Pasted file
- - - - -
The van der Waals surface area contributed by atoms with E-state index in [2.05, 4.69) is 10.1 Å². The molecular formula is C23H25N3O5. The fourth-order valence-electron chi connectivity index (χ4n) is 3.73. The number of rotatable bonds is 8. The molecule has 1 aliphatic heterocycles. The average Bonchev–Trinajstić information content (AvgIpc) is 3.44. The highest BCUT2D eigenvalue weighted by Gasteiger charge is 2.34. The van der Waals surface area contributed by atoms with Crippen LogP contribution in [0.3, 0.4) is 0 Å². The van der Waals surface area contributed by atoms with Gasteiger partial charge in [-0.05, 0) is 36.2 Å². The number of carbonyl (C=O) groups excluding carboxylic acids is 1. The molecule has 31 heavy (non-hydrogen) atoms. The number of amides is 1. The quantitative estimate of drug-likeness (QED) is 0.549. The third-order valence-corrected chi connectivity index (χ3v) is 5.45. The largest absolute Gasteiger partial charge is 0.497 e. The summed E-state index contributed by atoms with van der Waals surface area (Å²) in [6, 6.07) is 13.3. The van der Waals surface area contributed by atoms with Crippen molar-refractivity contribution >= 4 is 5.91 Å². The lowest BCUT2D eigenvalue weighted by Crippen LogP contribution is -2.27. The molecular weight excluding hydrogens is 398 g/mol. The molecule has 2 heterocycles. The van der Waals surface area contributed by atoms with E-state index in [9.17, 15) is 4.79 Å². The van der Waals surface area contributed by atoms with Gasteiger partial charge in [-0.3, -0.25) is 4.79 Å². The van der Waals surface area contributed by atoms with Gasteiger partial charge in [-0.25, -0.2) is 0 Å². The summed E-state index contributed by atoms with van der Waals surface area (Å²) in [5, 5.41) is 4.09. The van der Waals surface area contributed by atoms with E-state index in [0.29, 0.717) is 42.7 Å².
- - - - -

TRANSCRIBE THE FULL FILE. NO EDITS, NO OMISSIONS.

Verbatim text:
The van der Waals surface area contributed by atoms with E-state index in [2.05, 4.69) is 10.1 Å². The molecular formula is C23H25N3O5. The fourth-order valence-electron chi connectivity index (χ4n) is 3.73. The number of rotatable bonds is 8. The molecule has 1 aliphatic heterocycles. The average Bonchev–Trinajstić information content (AvgIpc) is 3.44. The highest BCUT2D eigenvalue weighted by Gasteiger charge is 2.34. The van der Waals surface area contributed by atoms with Crippen LogP contribution in [0.3, 0.4) is 0 Å². The van der Waals surface area contributed by atoms with Gasteiger partial charge in [-0.05, 0) is 36.2 Å². The number of carbonyl (C=O) groups excluding carboxylic acids is 1. The molecule has 31 heavy (non-hydrogen) atoms. The number of amides is 1. The quantitative estimate of drug-likeness (QED) is 0.549. The third-order valence-corrected chi connectivity index (χ3v) is 5.45. The largest absolute Gasteiger partial charge is 0.497 e. The summed E-state index contributed by atoms with van der Waals surface area (Å²) in [6, 6.07) is 13.3. The van der Waals surface area contributed by atoms with Crippen molar-refractivity contribution >= 4 is 5.91 Å². The lowest BCUT2D eigenvalue weighted by Crippen LogP contribution is -2.27. The molecular weight excluding hydrogens is 398 g/mol. The molecule has 2 heterocycles. The van der Waals surface area contributed by atoms with E-state index in [9.17, 15) is 4.79 Å². The van der Waals surface area contributed by atoms with Gasteiger partial charge in [-0.3, -0.25) is 4.79 Å². The van der Waals surface area contributed by atoms with Gasteiger partial charge in [-0.25, -0.2) is 0 Å². The summed E-state index contributed by atoms with van der Waals surface area (Å²) in [5, 5.41) is 4.09. The van der Waals surface area contributed by atoms with E-state index in [0.29, 0.717) is 42.7 Å².